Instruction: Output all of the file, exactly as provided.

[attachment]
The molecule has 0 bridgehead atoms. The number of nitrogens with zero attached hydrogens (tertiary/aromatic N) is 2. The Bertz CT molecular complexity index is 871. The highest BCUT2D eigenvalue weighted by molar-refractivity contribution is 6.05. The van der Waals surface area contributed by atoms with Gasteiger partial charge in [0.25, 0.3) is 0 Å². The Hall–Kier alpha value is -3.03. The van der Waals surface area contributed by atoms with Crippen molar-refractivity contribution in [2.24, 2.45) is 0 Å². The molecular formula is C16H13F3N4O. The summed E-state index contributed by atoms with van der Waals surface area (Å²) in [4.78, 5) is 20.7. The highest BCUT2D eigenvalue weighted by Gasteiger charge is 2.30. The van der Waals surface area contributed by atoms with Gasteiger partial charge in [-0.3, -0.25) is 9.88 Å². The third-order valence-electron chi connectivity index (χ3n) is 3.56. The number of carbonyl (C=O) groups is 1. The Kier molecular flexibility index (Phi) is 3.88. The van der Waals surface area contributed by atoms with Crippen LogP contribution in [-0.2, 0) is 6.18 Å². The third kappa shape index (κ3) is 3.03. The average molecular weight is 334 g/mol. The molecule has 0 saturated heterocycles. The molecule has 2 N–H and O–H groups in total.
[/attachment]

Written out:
The molecule has 0 bridgehead atoms. The number of nitrogens with zero attached hydrogens (tertiary/aromatic N) is 2. The Bertz CT molecular complexity index is 871. The highest BCUT2D eigenvalue weighted by molar-refractivity contribution is 6.05. The van der Waals surface area contributed by atoms with Gasteiger partial charge in [0.25, 0.3) is 0 Å². The Hall–Kier alpha value is -3.03. The van der Waals surface area contributed by atoms with Crippen molar-refractivity contribution in [2.24, 2.45) is 0 Å². The molecular formula is C16H13F3N4O. The summed E-state index contributed by atoms with van der Waals surface area (Å²) in [4.78, 5) is 20.7. The highest BCUT2D eigenvalue weighted by Gasteiger charge is 2.30. The van der Waals surface area contributed by atoms with Gasteiger partial charge in [-0.3, -0.25) is 9.88 Å². The third-order valence-electron chi connectivity index (χ3n) is 3.56. The number of carbonyl (C=O) groups is 1. The Kier molecular flexibility index (Phi) is 3.88. The van der Waals surface area contributed by atoms with Crippen LogP contribution in [-0.2, 0) is 6.18 Å². The third kappa shape index (κ3) is 3.03. The average molecular weight is 334 g/mol. The molecule has 0 saturated heterocycles. The molecule has 2 N–H and O–H groups in total.